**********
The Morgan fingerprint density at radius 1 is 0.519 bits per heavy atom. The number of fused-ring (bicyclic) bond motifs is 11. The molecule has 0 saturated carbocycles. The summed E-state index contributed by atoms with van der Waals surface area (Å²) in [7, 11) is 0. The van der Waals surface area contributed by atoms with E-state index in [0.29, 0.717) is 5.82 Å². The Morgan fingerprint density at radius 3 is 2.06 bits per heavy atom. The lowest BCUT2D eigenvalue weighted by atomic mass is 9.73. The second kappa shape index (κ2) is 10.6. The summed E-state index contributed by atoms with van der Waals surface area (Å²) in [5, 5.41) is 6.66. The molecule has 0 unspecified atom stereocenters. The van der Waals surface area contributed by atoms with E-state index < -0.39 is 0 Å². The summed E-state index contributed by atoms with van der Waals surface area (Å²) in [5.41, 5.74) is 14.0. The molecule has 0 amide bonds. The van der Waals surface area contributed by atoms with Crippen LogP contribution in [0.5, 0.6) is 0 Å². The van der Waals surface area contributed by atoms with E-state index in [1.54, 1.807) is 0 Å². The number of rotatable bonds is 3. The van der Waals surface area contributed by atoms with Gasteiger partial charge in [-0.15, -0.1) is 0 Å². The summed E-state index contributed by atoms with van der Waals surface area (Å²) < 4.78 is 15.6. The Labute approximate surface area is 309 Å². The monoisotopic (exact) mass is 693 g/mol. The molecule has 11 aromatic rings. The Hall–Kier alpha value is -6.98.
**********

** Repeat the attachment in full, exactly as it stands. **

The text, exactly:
The Morgan fingerprint density at radius 1 is 0.519 bits per heavy atom. The number of fused-ring (bicyclic) bond motifs is 11. The molecule has 0 saturated carbocycles. The summed E-state index contributed by atoms with van der Waals surface area (Å²) in [7, 11) is 0. The van der Waals surface area contributed by atoms with E-state index in [0.29, 0.717) is 5.82 Å². The Morgan fingerprint density at radius 3 is 2.06 bits per heavy atom. The lowest BCUT2D eigenvalue weighted by atomic mass is 9.73. The second kappa shape index (κ2) is 10.6. The summed E-state index contributed by atoms with van der Waals surface area (Å²) in [5, 5.41) is 6.66. The molecule has 0 unspecified atom stereocenters. The van der Waals surface area contributed by atoms with E-state index < -0.39 is 0 Å². The summed E-state index contributed by atoms with van der Waals surface area (Å²) in [5.41, 5.74) is 14.0. The molecule has 0 amide bonds. The van der Waals surface area contributed by atoms with Crippen LogP contribution in [0.5, 0.6) is 0 Å². The van der Waals surface area contributed by atoms with E-state index in [1.54, 1.807) is 0 Å². The number of rotatable bonds is 3. The van der Waals surface area contributed by atoms with Gasteiger partial charge in [-0.15, -0.1) is 0 Å². The summed E-state index contributed by atoms with van der Waals surface area (Å²) < 4.78 is 15.6. The Labute approximate surface area is 309 Å². The monoisotopic (exact) mass is 693 g/mol. The molecule has 11 aromatic rings. The Hall–Kier alpha value is -6.98.